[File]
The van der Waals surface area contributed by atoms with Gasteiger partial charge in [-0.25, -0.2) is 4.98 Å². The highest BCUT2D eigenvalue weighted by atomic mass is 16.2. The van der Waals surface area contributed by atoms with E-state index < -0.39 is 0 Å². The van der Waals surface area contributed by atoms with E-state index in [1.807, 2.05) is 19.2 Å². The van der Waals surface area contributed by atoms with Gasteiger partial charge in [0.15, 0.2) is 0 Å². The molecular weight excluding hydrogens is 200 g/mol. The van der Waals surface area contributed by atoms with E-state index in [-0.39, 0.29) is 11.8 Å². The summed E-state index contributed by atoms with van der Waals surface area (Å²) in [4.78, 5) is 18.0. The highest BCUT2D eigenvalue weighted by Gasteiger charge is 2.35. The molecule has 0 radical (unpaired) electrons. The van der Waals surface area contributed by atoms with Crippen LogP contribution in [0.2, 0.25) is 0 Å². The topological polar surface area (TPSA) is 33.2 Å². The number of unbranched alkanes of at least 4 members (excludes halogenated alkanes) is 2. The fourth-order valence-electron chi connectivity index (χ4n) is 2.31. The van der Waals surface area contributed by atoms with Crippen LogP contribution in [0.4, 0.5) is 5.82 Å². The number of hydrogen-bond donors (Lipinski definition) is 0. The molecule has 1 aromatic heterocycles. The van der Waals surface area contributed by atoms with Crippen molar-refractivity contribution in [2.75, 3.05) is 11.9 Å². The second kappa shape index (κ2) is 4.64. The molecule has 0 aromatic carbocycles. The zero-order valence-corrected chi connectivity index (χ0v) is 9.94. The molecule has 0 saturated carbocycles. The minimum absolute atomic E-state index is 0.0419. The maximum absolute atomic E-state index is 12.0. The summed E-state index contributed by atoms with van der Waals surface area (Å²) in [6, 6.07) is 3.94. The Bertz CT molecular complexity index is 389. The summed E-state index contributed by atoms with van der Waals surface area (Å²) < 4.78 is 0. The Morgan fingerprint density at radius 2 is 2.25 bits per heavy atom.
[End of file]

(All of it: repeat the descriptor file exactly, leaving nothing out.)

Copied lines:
The van der Waals surface area contributed by atoms with Gasteiger partial charge in [-0.25, -0.2) is 4.98 Å². The highest BCUT2D eigenvalue weighted by atomic mass is 16.2. The van der Waals surface area contributed by atoms with E-state index < -0.39 is 0 Å². The van der Waals surface area contributed by atoms with E-state index in [1.807, 2.05) is 19.2 Å². The van der Waals surface area contributed by atoms with Gasteiger partial charge in [0.15, 0.2) is 0 Å². The molecular weight excluding hydrogens is 200 g/mol. The van der Waals surface area contributed by atoms with E-state index in [-0.39, 0.29) is 11.8 Å². The summed E-state index contributed by atoms with van der Waals surface area (Å²) in [4.78, 5) is 18.0. The highest BCUT2D eigenvalue weighted by Gasteiger charge is 2.35. The molecule has 0 radical (unpaired) electrons. The van der Waals surface area contributed by atoms with Crippen LogP contribution in [0.2, 0.25) is 0 Å². The topological polar surface area (TPSA) is 33.2 Å². The number of unbranched alkanes of at least 4 members (excludes halogenated alkanes) is 2. The fourth-order valence-electron chi connectivity index (χ4n) is 2.31. The van der Waals surface area contributed by atoms with Crippen LogP contribution in [0.4, 0.5) is 5.82 Å². The number of hydrogen-bond donors (Lipinski definition) is 0. The molecule has 1 aromatic heterocycles. The van der Waals surface area contributed by atoms with Crippen molar-refractivity contribution in [2.75, 3.05) is 11.9 Å². The second kappa shape index (κ2) is 4.64. The molecule has 0 aromatic carbocycles. The zero-order valence-corrected chi connectivity index (χ0v) is 9.94. The molecule has 0 saturated carbocycles. The minimum absolute atomic E-state index is 0.0419. The maximum absolute atomic E-state index is 12.0. The summed E-state index contributed by atoms with van der Waals surface area (Å²) in [6, 6.07) is 3.94. The Bertz CT molecular complexity index is 389. The summed E-state index contributed by atoms with van der Waals surface area (Å²) < 4.78 is 0. The Morgan fingerprint density at radius 2 is 2.25 bits per heavy atom.